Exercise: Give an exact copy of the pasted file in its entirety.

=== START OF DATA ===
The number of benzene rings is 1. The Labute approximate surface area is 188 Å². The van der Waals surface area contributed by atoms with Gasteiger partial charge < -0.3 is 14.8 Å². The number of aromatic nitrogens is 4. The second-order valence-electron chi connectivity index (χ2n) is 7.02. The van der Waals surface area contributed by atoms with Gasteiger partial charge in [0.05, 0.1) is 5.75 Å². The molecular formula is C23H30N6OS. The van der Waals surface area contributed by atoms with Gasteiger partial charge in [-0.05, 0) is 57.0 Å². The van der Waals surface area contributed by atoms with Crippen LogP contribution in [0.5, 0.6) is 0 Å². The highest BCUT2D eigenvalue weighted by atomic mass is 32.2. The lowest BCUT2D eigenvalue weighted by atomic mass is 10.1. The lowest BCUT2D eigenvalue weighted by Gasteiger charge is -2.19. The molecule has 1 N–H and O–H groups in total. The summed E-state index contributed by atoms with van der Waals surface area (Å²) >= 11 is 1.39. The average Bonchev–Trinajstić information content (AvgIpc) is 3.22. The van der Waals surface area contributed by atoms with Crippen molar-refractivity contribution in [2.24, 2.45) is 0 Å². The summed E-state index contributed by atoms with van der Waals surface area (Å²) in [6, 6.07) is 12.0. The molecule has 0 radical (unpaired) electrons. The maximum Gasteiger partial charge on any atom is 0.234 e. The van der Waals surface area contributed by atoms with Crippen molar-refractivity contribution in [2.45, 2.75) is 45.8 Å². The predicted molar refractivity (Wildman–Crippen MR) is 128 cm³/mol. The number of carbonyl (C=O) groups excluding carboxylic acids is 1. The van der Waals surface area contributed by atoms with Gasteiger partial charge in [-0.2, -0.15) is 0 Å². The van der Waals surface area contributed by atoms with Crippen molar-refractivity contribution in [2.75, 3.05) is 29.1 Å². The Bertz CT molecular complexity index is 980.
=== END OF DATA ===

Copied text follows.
The number of benzene rings is 1. The Labute approximate surface area is 188 Å². The van der Waals surface area contributed by atoms with Gasteiger partial charge < -0.3 is 14.8 Å². The number of aromatic nitrogens is 4. The second-order valence-electron chi connectivity index (χ2n) is 7.02. The van der Waals surface area contributed by atoms with Gasteiger partial charge in [0.05, 0.1) is 5.75 Å². The molecular formula is C23H30N6OS. The van der Waals surface area contributed by atoms with Gasteiger partial charge in [-0.05, 0) is 57.0 Å². The van der Waals surface area contributed by atoms with Crippen LogP contribution in [0.5, 0.6) is 0 Å². The highest BCUT2D eigenvalue weighted by atomic mass is 32.2. The lowest BCUT2D eigenvalue weighted by atomic mass is 10.1. The lowest BCUT2D eigenvalue weighted by Gasteiger charge is -2.19. The molecule has 1 N–H and O–H groups in total. The summed E-state index contributed by atoms with van der Waals surface area (Å²) >= 11 is 1.39. The average Bonchev–Trinajstić information content (AvgIpc) is 3.22. The van der Waals surface area contributed by atoms with Crippen molar-refractivity contribution in [2.24, 2.45) is 0 Å². The summed E-state index contributed by atoms with van der Waals surface area (Å²) in [6, 6.07) is 12.0. The molecule has 0 radical (unpaired) electrons. The maximum Gasteiger partial charge on any atom is 0.234 e. The van der Waals surface area contributed by atoms with Crippen molar-refractivity contribution in [2.45, 2.75) is 45.8 Å². The predicted molar refractivity (Wildman–Crippen MR) is 128 cm³/mol. The number of carbonyl (C=O) groups excluding carboxylic acids is 1. The van der Waals surface area contributed by atoms with Gasteiger partial charge in [-0.2, -0.15) is 0 Å². The van der Waals surface area contributed by atoms with Crippen molar-refractivity contribution in [2.75, 3.05) is 29.1 Å². The Bertz CT molecular complexity index is 980.